Nalco Co. v. Chem-Mod, LLC, Appeal No. 17-1036 (Fed. Cir. Feb. 27, 2018)
In Nalco Company v. Chem-Mod, LLC, the Federal Circuit reviewed the district court’s decision to dismiss Nalco Company’s complaint for failure to state a claim upon which relief can be granted. The Federal Circuit reversed the district court’s decision finding that Nalco was not required to prove its case at the pleading stage and that disputes regarding claim construction are not properly resolved on a motion to dismiss.
The claims all concerned a “method for the removal of elemental mercury, a toxic pollutant, from the flue gas created by combustion in coal-fired power plants.” Specifically, a chemical is added to the process, which combines with the mercury in flue gas to form particles that can be filtered more easily. Preferably, this chemical is added in the combustion zone of the furnace. The defendants add the chemical in a different area of the plant.
The first issue in the case was whether Nalco stated a plausible cause of action for direct infringement. Nalco had asserted two theories for its claims. Chem-Mod moved to dismiss them both.
The Federal Circuit found that Chem-Mod’s objections to the first theory of direct infringement “read like classic Markman arguments.” In particular, it found that Chem-Mod was objecting to Nalco’s proposed construction for “flue gas” and this was “a dispute not suitable for resolution on a motion to dismiss.” On the second theory, the issue was whether the claimed method should be confined to the preferred embodiment of injecting the chemical in the combustion zone. The Federal Circuit found that, like with the first theory, it was improper to resolve this issue without the benefit of claim construction.
In coming to these conclusions, the Federal Circuit reiterated that a party does not need to prove its case at the pleading stage and the purpose of a complaint is to put the alleged infringer on notice of the accused infringement. Here, in particular, the Federal Circuit found “Nalco’s pleading clearly exceeds the minimum requirements under Rule 12(b)(6), especially as ‘the Federal Rules of Civil Procedure do not require a plaintiff to plead facts establishing that each element of an asserted claim is met.’ . . . The district court’s failure to credit these allegations as true is reversible error.”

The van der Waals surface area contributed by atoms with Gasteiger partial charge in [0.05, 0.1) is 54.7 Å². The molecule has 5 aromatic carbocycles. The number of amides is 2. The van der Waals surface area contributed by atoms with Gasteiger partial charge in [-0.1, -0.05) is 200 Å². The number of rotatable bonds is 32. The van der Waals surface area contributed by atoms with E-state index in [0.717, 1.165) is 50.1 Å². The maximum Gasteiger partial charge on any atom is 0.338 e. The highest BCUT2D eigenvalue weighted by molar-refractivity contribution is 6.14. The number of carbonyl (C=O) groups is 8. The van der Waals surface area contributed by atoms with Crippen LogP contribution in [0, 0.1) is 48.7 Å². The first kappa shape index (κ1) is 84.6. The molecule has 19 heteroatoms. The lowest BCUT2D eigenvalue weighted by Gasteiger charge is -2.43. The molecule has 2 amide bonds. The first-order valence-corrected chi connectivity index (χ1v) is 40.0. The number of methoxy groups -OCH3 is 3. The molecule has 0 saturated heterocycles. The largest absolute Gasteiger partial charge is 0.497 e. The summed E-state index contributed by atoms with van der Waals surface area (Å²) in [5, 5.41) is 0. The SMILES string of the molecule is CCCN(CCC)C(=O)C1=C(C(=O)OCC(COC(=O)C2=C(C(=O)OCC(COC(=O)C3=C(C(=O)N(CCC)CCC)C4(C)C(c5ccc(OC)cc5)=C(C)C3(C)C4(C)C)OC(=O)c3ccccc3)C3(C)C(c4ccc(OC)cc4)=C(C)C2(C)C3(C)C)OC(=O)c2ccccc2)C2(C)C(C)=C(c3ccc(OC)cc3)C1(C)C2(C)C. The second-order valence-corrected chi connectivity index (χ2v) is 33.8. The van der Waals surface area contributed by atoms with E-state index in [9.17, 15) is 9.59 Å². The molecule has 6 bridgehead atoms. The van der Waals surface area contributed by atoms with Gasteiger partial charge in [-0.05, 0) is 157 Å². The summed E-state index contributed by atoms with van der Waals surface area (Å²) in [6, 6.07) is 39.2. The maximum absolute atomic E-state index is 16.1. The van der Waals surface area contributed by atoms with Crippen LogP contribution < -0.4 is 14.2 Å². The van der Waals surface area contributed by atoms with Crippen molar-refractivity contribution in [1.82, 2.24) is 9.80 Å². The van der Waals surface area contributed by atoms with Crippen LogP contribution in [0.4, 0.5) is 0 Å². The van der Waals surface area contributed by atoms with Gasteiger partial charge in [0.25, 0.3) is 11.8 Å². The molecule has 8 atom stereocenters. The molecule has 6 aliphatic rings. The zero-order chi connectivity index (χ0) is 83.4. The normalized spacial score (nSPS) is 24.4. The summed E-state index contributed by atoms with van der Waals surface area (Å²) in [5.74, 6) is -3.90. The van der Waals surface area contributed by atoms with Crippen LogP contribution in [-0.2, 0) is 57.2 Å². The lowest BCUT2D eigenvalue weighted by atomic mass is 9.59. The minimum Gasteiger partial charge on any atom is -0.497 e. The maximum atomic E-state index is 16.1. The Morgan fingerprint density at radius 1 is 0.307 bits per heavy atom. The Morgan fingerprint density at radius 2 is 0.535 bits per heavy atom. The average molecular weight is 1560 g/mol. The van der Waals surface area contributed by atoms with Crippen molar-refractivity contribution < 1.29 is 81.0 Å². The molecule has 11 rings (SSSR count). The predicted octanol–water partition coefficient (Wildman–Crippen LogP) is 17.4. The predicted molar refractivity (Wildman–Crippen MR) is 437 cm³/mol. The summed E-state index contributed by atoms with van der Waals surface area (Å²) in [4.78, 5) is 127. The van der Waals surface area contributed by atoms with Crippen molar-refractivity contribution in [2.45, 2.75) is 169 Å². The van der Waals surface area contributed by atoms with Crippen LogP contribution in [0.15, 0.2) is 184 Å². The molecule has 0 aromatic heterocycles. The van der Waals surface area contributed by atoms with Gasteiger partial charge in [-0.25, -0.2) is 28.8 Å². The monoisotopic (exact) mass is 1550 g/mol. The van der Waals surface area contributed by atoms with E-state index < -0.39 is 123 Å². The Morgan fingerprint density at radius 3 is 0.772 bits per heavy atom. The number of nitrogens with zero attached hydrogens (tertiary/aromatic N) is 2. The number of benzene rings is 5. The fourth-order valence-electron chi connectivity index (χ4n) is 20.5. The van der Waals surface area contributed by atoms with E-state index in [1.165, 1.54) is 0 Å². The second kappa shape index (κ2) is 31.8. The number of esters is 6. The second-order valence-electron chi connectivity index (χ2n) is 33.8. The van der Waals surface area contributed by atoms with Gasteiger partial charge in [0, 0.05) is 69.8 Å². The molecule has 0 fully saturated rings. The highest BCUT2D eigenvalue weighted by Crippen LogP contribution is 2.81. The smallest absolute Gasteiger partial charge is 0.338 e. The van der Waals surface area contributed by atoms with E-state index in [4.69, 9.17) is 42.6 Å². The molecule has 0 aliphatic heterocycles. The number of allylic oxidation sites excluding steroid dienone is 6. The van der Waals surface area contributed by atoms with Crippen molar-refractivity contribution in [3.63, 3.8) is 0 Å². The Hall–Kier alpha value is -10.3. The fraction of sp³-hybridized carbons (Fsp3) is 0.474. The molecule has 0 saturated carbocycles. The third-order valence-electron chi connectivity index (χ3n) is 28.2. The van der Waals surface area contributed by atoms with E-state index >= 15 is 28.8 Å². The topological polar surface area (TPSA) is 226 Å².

Nalco also pleaded that Chem-Mod was liable under a theory of divided infringement. Nalco’s allegations were based upon Chem-Mod controlling and directing the operation of a test facility that carried out the claimed method and its own full scale testing of its product using the claimed method. The Federal Circuit reversed the district court’s dismissal of that cause of action, holding that Nalco’s “allegations adequately plead attribution of the testing activities to Defendants.”
The district court had also dismissed the allegation of infringement based on the doctrine of equivalents because “Nalco had failed to adequately allege that Defendants’ use of the Chem-Mod Solution required performance of all steps or the equivalent claim limitations of the ’692 patent, particularly the “injecting” of bromide into flue gas.” The Federal Circuit held that Nalco had incorporated sufficiently detailed infringement contentions explaining this particular claim, and that Chem-Mod had failed to show why these allegations did not state a claim under the doctrine of equivalents.
Finally, the district court had dismissed the claims of indirect infringement and willful infringement because of Nalco’s failure to plead direct infringement. Since the Federal Circuit found that Nalco had adequately pleaded direct infringement, it also reversed the district court’s dismissal of the indirect infringement and willfulness claims.
Notably, this is the second time in two weeks that the Federal Circuit has reversed a district court’s decision to dismiss a patent case at the pleading stage. See our write-up concerning Aatrix Software, and the propriety of dismissing a case on Section 101 grounds on a motion to dismiss, here.
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Knowles Electronics LLC v. Cirrus Logic, Inc., Appeal No. 2016-2010 (Fed. Cir. Mar. 1, 2018)
In an appeal from an inter partes reexamination, the Court held that the broadest reasonable interpretation of a term in a preamble of a patent could be different from the construction that the Federal Circuit held applied to the same term in the same claims in the same patent in an appeal of a different case. The Court also found claims to be invalid based on the written description requirement in 35 U.S.C. § 112, because the specification disclosed a genus and the claims recited an undisclosed species within that genus. Finally, the Court addressed the propriety of parties to the inter partes reexamination. Judge Newman dissented on the claim construction issue.
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